In 2004, he funded a last-minute push to defeat Proposition 66, a proposal to amend California's "three-strikes" law.

Nicholas gave $1.5 million to Schwarzenegger's political committee in 2004 to fund anti-66 television ads. He contributed another $150,000 to the governor's committee this April.

Asked whether the governor will return Nicholas' money, Schwarzenegger spokeswoman Julie Soderlund said, "We will allow (the legal process) to run its course and make a decision based on the outcome."

In 2006, Nicholas donated $157,000 to Jessica's Law, which imposed new restrictions on convicted sex offenders. Nicholas was the measure's second-largest donor.

This year, Nicholas is most closely tied to "Marsy's Law," which would expand the rights of crime victims and make it harder for convicts to obtain parole.

Nicholas wrote the measure, named it after his sister, and contributed all but $100 of the measure's $4.85 million treasury.

The campaign announced Monday Nicholas would no longer be involved.

"I must devote all my energy to my own legal matters," Nicholas said in a prepared statement.

Mitch Zak, a campaign spokesman, sought to further distance the campaign from Nicholas, saying proponents have dissolved the old committee and formed a new one. He said they do not plan to spend the roughly $2 million remaining in unspent Nicholas donations.

"The public policy is vitally important and not in any way, shape, or form related to any individual's private life," Zak said.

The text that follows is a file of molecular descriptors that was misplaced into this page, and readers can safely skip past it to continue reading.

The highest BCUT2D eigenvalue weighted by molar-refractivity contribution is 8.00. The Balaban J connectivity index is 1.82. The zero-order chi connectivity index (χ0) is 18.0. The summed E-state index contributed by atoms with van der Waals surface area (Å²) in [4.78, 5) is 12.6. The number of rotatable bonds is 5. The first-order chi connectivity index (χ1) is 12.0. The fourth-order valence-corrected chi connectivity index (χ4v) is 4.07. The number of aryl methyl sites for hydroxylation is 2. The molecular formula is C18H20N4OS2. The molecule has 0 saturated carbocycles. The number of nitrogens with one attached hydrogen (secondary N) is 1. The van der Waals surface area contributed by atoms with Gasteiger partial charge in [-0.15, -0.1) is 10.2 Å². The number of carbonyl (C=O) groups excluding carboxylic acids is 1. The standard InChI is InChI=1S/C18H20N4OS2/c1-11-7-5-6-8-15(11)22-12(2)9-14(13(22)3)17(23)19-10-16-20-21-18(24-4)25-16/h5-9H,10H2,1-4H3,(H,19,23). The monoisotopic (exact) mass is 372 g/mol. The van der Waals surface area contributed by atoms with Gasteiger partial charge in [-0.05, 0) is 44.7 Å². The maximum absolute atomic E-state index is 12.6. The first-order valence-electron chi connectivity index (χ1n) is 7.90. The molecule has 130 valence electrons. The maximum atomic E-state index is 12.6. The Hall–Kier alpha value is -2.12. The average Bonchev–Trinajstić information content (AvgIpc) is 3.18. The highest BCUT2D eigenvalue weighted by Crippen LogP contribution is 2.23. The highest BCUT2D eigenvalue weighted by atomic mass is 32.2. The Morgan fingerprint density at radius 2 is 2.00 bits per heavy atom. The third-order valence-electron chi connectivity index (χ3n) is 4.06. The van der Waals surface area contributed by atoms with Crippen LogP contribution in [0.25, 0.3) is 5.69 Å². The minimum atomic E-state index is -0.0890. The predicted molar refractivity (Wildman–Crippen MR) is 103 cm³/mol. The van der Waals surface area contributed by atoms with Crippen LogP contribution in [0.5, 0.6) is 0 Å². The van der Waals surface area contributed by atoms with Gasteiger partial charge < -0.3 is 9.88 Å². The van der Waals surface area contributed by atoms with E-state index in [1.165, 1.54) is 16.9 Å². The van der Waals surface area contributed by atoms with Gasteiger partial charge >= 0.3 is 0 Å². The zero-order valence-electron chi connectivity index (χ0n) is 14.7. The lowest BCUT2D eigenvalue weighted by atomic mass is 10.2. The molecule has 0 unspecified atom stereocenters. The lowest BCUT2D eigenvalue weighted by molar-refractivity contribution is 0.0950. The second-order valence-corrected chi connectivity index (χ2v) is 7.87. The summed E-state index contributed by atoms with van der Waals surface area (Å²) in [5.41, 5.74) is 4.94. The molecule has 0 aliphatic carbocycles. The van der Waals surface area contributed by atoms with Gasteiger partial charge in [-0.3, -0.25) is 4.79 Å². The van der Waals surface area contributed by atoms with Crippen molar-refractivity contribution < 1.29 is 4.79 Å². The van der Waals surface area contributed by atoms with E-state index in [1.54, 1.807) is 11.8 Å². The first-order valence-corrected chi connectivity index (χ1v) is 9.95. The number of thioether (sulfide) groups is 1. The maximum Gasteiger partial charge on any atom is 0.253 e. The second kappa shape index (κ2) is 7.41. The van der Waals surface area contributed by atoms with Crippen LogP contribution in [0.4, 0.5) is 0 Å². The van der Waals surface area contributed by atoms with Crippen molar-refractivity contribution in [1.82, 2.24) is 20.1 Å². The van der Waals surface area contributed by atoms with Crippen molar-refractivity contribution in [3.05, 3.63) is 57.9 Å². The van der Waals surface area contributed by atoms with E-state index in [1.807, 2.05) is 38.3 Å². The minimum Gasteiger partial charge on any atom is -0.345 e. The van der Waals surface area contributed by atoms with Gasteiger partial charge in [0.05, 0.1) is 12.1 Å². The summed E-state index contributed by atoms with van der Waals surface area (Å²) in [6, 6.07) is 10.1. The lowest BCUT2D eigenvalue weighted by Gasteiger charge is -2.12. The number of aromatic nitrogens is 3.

Nicholas urged the campaign to continue without him, calling the measure "an important reform to ensure the rights of crime victims."

Both the old and new Marsy's Law campaign will be managed by Assemblyman Todd Spitzer, R-Orange, who declined to comment.

The second Nicholas-backed initiative, the Safe Neighborhoods Act, would stiffen penalties for gang members and increase law enforcement funding in the state.

Nicholas donated $1 million to the campaign, sponsored by Sen. George Runner and Assemblywoman Sharon Runner, two Lancaster Republicans.

Sen. Runner said while he was "surprised" and "disappointed" by the allegations, they would not refund Nicholas' money. "Those dollars are out the door," he said.

Instead, he accused the measure's opponents of playing politics with the indictment.

"This is just their newest way to undermine an initiative that they never supported," he said.

Billionaire sought secret lair for sex, drugs, complaint says

A lawyer for the Broadcom co-founder denies the allegations.

By E. Scott Reckard and Kim Christensen
Los Angeles Times Staff Writers
July 18, 2007

Flush with wealth from Broadcom Corp.'s 1998 public stock offering, computer chip magnate Henry T. Nicholas III made a few additions to his equestrian estate in Laguna Hills: hidden doors and secret levers, an underground grotto, tunnels and a 2,000-square-foot sports bar he called "Nick's Cafe."

Nicholas lawsuit: An article Wednesday in Business about Broadcom co-founder Henry T. Nicholas III quoted attorney Joseph Kar as saying his client, Kenji Kato, was unfamiliar with allegations in court papers against Nicholas by contractor Roman James but knew of the court case because "Nicholas had mentioned it infrequently." Kar said Nicholas mentioned James infrequently, not the case.

But there was more, according to a claim made in court documents: plans for a "secret and convenient lair" with hidden entries for Nicholas to indulge his "manic obsession with prostitutes" and "addiction to cocaine and Ecstasy." ...

Story continues